Australia's new Anglican leader avoids stand on gay dispute

Sydney, Australia - Delegates to the Anglican Church of Australia have elected Brisbane's Archbishop Phillip Aspinall as their new provincial leader, making him a key figure in the Anglican Communion worldwide.

Aspinall, who will hold office until 2007, succeeds Archbishop Peter Carnley of Perth, who is retiring after five years.

Aspinall, 45, has not taken a public stand in the debate over homosexuality that is tearing apart Anglicanism. In last week's election, he defeated an outspoken conservative, Archbishop Peter Jensen of Sydney. Jensen had condemned the election of an openly gay bishop in the U.S. Episcopal Church and the acceptance of same-sex blessing ceremonies in the Episcopal Church and the Anglican Church of Canada.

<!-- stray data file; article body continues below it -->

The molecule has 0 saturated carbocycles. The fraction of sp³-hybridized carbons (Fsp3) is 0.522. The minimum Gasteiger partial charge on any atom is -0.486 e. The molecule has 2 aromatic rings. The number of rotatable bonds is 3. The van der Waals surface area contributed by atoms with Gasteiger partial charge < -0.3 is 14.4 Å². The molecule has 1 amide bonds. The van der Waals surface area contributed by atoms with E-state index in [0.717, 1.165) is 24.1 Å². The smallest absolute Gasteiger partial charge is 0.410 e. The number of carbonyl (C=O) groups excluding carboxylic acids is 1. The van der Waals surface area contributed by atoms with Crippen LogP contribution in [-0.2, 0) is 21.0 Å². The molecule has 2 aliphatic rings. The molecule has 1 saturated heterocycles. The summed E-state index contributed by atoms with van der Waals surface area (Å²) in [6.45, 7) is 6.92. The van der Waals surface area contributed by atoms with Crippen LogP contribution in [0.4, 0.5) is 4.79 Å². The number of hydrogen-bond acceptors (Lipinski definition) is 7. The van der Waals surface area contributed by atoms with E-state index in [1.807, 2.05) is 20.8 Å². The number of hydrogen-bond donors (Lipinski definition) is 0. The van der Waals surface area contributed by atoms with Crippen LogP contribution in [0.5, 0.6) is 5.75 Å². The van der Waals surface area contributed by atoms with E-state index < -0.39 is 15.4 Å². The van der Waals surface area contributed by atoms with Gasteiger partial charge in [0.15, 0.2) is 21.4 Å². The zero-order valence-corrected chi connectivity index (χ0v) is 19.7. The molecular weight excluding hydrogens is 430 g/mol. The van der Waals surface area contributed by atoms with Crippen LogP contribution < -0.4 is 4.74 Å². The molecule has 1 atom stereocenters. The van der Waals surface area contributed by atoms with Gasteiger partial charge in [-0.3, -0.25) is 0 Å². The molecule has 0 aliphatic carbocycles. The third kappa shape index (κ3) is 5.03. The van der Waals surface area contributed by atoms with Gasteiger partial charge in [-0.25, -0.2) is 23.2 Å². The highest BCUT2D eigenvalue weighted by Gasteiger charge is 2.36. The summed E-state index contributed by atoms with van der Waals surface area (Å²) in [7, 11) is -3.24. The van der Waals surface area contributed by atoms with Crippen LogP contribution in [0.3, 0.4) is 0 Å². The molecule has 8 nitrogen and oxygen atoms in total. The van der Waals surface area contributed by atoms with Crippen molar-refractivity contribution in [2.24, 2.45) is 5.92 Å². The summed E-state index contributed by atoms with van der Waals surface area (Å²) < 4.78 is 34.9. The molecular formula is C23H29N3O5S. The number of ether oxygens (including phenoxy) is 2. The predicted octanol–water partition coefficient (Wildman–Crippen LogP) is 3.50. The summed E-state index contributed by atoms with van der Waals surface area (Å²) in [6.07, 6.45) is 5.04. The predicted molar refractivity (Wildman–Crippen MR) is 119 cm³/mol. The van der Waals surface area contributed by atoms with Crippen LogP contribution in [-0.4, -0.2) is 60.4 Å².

"What unites us is much more profound than what divides us," Aspinall said.

The 38 primates who head Anglican branches are playing a major role in handling Anglican disagreement over what the Bible says about homosexuality. The Australian church ranks fourth in size among Anglican branches, with 4 million members.

In other Anglican developments:

-Leaders of the 2.5 million-member Anglican Church of Kenya reaffirmed breaking ties with the Episcopal Church over its decision to elect an openly gay bishop, V. Gene Robinson of New Hampshire, and said the U.S. denomination should be expelled from the Anglican Communion, according to a report in Nairobi's The Standard newspaper.

-The bishop of Bolivia has assumed jurisdiction over a new congregation of 100 in Elizabethtown, Ky., the latest conservative group to quit its Episcopal Church diocese and parish over the gay issue.